The tipping regime is out of control.

Most ‘wait staff’ get the standard rate of $2.13 per hour – this is below the poverty line. They ultimately hope to make about $25 per hour, which comes from tips.

In effect you are paying their wage, not their employer.

Most restaurants include a ‘suggested tip’ on your bill this starts at 18% and goes as high as 35%.

Then taxes are included before the tip is calculated.

Your hotel room won’t get serviced, unless you ask. There are no longer, ‘Please clean my room’ hangers to put on the door.

The excellent concept of not changing sheets and towels every day has been extended to no service at all. Beds aren’t made, floors aren’t vacuumed, even the bathroom isn’t cleaned.

This has nothing to do with the environment, they do this to cut down on staff.

Everything is plastic and disposable.

Most cafés don’t offer anything but disposable cups, plates and cutlery, which you are expected to clear away when you are finished. However the counter staff still expect a tip.

The cost of the disposable crockery and cutlery is offset by not having to employ staff to clear tables and wash dishes, at $2.13 per hour.

Again the customer loses out.

At breakfast, In most hotels and motels, even the milk for your coffee only comes in half pint (236ml) containers.

Most people only use a fraction of the contents, the rest goes in the bin.

In effect service has gone into the trash, along with everything else.

Graduation Day.

Saturday, May 27th, 2017

OLYMPUS DIGITAL CAMERA

OLYMPUS DIGITAL CAMERA

“There’s a time a for joy

A time for tears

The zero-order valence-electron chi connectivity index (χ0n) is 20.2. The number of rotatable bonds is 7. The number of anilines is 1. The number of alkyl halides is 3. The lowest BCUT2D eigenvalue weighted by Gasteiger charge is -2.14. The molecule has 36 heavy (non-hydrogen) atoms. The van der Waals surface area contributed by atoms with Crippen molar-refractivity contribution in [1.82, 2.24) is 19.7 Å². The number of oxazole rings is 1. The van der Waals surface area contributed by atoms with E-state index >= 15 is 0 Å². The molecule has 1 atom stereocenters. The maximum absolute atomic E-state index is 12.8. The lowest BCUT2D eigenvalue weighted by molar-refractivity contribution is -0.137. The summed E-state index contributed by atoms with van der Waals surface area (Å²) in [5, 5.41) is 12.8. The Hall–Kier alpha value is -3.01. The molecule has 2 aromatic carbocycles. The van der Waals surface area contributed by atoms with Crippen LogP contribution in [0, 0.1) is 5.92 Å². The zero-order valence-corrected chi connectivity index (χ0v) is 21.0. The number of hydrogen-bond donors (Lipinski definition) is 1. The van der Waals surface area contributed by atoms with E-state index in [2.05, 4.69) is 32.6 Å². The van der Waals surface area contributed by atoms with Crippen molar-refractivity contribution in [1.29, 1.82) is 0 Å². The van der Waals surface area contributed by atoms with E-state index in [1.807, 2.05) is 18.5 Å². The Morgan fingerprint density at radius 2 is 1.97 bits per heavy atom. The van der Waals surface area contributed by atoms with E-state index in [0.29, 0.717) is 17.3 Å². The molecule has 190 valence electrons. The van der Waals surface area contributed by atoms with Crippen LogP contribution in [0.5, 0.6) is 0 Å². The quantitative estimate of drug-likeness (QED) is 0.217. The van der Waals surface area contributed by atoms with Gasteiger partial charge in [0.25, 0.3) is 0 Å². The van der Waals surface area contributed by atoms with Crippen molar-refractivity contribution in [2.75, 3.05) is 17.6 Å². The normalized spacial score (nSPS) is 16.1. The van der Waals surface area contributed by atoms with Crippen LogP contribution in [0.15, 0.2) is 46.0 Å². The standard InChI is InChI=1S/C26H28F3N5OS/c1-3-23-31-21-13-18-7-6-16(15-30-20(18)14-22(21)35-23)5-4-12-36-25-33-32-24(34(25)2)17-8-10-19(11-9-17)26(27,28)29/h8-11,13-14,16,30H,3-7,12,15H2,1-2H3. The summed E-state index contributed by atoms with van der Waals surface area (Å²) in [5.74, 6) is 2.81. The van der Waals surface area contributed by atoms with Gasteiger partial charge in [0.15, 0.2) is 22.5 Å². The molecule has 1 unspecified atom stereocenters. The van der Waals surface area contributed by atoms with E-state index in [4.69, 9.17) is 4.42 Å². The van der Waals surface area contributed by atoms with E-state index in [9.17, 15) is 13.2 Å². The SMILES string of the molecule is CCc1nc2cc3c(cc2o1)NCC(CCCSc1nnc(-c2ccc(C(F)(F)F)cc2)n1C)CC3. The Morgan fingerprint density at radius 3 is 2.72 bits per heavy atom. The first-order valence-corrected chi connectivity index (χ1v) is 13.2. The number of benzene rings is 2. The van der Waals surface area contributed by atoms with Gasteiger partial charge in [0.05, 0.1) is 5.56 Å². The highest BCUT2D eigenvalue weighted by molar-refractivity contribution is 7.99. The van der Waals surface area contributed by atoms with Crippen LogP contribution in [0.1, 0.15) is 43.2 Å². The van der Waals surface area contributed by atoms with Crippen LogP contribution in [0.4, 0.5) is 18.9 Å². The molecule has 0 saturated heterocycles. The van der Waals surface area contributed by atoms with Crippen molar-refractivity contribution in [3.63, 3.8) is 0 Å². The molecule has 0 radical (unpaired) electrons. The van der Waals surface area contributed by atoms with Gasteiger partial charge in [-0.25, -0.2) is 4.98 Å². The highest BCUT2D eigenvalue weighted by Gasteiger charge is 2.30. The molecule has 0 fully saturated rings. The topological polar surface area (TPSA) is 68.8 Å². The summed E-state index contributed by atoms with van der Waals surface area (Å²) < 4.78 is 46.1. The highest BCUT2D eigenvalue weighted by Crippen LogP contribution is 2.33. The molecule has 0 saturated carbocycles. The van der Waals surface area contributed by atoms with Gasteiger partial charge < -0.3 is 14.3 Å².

A time we’ll treasure through the years

We’ll remember always

Graduation day”

‘Graduation Day’ was a hit single for the Four Freshmen in 1956 and then covered by the Beach Boys in 1964.

The version by the Beach Boys is the one I remember best.

We had come to New York for Steph’s graduation and had no idea what to expect.

Graduations aren’t that big a deal in Australia and both Hayden and Even had missed theirs entirely.

Steph had just completed a two years Masters at Columbia University Teachers College (TC).

My vision, probably developed from 1960s US sitcoms, was of students, dressed in black academic gowns, throwing their mortar boards in the air at the conclusion of the ceremony.

There was much more to it than that.

My first big surprise was that the Columbia graduates didn’t wear a black gown, but sky blue.

The celebrations and presentations went on for three days. There were welcome drinks for the International Students and their families and friends on one night. This was followed the next day by the Masters presentation, called the Convocational, at St John the Divine. It was preceded by a light lunch and followed by a dessert of strawberries dunked in chocolate and chocolate chip cookies.

The following day was the ‘big one’.

It was called the ‘Commencement of 2017′ celebrations, however it was really the conclusion of the 2017 academic year.

It was attended by a crowd of over 30,000 guests and students, sitting in the hot sun, with most having no shade, not even a hat. That is apart from those clever people who improvised with headwear made from the Columbia newspaper.

It was huge.

It took close to two hours for everyone to be seated and the academic staff to parade in.